William Carey’s Observations of Suttee (i.e. Sati)

I have been taking some notes on some gruesome practices in the Indian past for which missionaries played a key role in eradicating. The fact of the matter is that, contemporary India is far more sanitized than the India of yestercentury – and we have missionaries to thank for this. I post these little unseemly vignettes of the Indian past because currently many missionaries of times past are being accused of having said unkind and harsh things about Indians.  For example, they have said things like Indians were steeped in darkness or mired in ignorance. You may read the following excerpt on Sati by William Carey and my other posts on the topic and decide for yourself if these accusations against the missionaries are justified or unjustified.


sati
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“. . . As I was returning from Calcutta, I saw the Sahamoron, or a woman burning herself with the corpse of her husband, for the first time in my life. We were near the village of Noya Serai; (Rennell, in his Chart of the Hoogly river, spells it Niaserai.) As it was evening, we got out of the boat to walk, when we saw a number of people assembled on the river side.
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I asked them, for what they were met? and they told me, to burn the body of a dead man. I enquired, whether his wife would die with him? they answered, yes;and pointed to the woman. She was standing by the pile, which was made of large billets of wood; about two and a-half feet high, four feet long, and two wide; on the top of which lay the dead body of her husband. Her nearest relation stood by her, and near her was a small basket of sweet-meats called kivy. I asked them, if this were the woman’s choice, or whether she were brought to it by any improper influence? They answered that it was perfectly voluntary. I talked till reasoning was of no use, and then began to exclaim with all my might against what they were doing, telling them that it was a shocking murder. They told me it was a great act of holiness, and added in a very surly manner, that if I did not like to see it, I might go further off, and desired me to go. I told them that I would not go; that I was determined to stay and see the murder, and that I should certainly bear witness of it at the tribunal of God. I exhorted the woman not to throw away her life, to fear nothing, for no evil would follow her refusal to burn.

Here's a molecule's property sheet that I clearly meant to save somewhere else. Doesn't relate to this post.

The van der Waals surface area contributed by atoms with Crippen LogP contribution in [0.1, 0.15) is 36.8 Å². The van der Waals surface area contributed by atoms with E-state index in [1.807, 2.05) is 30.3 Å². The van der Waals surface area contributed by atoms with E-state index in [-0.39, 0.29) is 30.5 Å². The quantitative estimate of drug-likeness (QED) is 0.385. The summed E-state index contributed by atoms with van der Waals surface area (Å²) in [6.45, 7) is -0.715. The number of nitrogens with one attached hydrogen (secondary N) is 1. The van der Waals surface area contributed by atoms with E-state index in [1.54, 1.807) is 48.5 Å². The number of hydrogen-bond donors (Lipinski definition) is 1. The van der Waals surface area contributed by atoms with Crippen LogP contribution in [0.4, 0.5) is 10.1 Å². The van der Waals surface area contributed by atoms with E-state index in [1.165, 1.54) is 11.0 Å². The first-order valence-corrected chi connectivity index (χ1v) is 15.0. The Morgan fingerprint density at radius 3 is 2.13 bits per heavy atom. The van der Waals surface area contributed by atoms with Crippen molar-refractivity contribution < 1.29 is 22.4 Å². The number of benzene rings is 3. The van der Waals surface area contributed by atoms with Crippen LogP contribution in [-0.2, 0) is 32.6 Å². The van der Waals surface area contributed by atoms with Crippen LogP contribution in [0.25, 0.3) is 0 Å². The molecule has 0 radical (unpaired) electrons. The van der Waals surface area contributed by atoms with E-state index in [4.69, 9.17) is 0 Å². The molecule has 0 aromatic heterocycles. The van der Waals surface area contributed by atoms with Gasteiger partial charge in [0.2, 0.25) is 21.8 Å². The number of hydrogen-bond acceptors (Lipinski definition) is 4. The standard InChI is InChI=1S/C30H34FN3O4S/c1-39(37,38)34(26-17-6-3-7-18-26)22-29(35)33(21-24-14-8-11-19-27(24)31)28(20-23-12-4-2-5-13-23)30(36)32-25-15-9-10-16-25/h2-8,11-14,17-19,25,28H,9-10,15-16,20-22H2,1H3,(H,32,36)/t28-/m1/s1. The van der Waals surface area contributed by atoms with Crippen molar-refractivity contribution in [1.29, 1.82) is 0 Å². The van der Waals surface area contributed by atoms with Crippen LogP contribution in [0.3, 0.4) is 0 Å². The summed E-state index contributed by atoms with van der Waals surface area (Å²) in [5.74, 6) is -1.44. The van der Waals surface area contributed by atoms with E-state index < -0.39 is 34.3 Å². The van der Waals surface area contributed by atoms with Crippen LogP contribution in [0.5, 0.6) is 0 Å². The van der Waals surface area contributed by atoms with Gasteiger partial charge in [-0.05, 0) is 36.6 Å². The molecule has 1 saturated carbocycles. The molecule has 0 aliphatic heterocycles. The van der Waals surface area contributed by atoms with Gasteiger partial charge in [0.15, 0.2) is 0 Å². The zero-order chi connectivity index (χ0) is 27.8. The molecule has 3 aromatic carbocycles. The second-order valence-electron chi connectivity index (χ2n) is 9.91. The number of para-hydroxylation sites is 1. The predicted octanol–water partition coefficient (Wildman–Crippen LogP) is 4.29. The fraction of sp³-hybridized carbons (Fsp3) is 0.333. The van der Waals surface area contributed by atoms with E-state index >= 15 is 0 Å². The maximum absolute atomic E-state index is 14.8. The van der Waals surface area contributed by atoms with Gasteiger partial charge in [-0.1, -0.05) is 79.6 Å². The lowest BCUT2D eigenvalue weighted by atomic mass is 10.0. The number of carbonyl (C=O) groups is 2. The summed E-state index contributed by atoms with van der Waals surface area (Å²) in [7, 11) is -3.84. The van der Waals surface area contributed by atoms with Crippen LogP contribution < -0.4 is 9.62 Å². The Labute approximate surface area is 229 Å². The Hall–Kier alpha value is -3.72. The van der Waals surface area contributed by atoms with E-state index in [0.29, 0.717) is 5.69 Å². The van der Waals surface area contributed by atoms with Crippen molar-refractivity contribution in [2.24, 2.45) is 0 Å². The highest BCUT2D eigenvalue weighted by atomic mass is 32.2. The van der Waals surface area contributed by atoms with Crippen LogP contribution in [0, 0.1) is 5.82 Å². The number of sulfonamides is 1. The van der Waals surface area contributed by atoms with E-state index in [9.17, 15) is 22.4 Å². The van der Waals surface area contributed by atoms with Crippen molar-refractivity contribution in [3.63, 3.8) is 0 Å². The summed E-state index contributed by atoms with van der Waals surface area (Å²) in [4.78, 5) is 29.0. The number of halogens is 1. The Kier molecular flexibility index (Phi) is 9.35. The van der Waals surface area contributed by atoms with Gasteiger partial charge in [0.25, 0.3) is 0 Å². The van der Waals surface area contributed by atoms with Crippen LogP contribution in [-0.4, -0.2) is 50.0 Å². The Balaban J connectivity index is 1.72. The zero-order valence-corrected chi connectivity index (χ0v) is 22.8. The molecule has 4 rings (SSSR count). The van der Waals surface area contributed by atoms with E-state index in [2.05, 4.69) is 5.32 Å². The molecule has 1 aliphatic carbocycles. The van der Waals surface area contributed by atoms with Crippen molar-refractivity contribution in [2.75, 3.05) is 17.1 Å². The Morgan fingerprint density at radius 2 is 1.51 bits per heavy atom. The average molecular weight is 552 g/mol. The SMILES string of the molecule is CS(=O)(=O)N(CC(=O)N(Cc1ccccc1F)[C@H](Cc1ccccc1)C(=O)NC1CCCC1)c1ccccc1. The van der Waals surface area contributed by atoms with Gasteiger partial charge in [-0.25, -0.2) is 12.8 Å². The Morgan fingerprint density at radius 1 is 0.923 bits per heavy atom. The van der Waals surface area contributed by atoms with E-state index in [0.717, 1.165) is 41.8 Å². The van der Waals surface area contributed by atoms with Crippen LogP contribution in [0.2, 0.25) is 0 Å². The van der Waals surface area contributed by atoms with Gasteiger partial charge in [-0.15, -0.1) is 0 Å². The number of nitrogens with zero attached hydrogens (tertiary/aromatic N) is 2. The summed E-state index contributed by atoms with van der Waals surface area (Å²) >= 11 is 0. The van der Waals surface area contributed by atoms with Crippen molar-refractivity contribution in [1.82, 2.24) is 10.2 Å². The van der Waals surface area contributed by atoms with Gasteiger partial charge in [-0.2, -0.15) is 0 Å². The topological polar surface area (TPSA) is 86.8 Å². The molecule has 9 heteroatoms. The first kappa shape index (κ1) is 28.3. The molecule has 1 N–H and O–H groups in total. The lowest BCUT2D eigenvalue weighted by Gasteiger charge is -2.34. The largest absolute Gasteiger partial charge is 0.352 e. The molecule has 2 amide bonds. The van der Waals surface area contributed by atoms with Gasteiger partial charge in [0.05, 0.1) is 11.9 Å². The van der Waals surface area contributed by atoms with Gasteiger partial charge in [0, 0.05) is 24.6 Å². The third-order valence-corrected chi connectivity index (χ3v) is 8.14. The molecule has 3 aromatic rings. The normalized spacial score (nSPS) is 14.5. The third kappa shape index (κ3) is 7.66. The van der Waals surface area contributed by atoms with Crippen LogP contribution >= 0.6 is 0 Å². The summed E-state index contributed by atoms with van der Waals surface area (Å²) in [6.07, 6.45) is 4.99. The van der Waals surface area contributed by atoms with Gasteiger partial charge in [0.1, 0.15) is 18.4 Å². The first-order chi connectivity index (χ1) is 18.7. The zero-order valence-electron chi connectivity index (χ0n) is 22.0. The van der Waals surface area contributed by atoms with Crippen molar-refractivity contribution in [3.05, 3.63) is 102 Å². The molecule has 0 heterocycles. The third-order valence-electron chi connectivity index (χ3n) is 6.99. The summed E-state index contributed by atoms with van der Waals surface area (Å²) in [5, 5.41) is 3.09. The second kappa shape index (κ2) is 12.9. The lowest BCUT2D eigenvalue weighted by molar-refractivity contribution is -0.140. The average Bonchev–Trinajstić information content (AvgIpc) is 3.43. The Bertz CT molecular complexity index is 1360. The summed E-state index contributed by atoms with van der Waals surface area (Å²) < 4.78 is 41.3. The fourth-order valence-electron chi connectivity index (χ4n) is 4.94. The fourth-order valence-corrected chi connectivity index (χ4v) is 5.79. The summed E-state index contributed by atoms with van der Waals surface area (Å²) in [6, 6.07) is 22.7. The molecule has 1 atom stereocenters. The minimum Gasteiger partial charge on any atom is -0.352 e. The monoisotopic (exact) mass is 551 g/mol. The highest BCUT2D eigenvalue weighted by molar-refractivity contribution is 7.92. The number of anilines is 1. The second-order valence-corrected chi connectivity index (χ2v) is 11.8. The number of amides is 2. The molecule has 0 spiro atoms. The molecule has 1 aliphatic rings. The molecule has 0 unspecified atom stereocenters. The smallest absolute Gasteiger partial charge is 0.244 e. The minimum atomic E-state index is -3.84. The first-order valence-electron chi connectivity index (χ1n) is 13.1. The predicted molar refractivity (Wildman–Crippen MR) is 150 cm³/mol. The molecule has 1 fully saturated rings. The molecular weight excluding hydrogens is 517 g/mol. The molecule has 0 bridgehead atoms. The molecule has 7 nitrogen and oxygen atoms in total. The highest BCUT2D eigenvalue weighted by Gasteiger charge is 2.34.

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But she in the calmest manner mounted the pile, and danced on it, with her hands extended, as if in the utmost tranquility of spirit. Previous to her mounting the pile, the relation whose office it was to set fire to it, led her six times round it, at two intervals;that is, thrice at each circumambulation. As she went round, she scattered the sweet-meats above mentioned among the people, who picked them up, and ate them as very holy things. This being ended, and she having mounted the pile and danced as above mentioned, (which appeared only designed to shew us her contempt of death, and to prove to us that her dying was voluntary) she then lay down by the corpse, and put one arm under its neck, and the other over it; when a quantity of dry cocoa leaves and other substances, were heaped over them to a considerable height; and then ghee, or melted, preserved butter, poured on the top. Two bamboos were then put over them, and heldfast down, and fire put to the pile, which immediately blazed very fiercely, owing to the dry and combustible materials of which it was composed. No sooner was the fire kindled, than all the people set up a great shout, “Hurree Bol, Hurree Bol!” which is a common shout of joy, and an invocation of Hurree, the wife of Hur or Seeb. It was impossible to have heard the woman, had she groaned, or even cried aloud, on account of the mad noise of the people, and it was impossible for her to stir or struggle, on account of the bamboos which were held down on them like the levers of a press. We made much objection to their using these bamboos, and insisted that it was using force to prevent the woman getting up when the fire burnt her. But they declared that it was only done to keep the pile from falling down. We could not bear to see more, but left them, exclaiming loudly against the murder, and full of horror at what we had seen. . . .”
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. . . In the evening I went to a village, called Chattera, accompanied with brother Ward. I preached to an assembly in the street; but just as I was concluding, all the people ran away. On enquiring the cause, I was informed that a man had died, and his widow, a fine young woman of the age of fourteen, was going to be burnt with him. I entreated her to desist, and remonstrated with the brammhans from their own shasters, but in vain. We left the place with horror, and she suffered soon afterwards. . .
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* One more thing needs to be added. Since polygamy was also practiced in India yestercentury, there were also cases of sati practiced where multiple wives (even up to 50) died on the funeral pyre.
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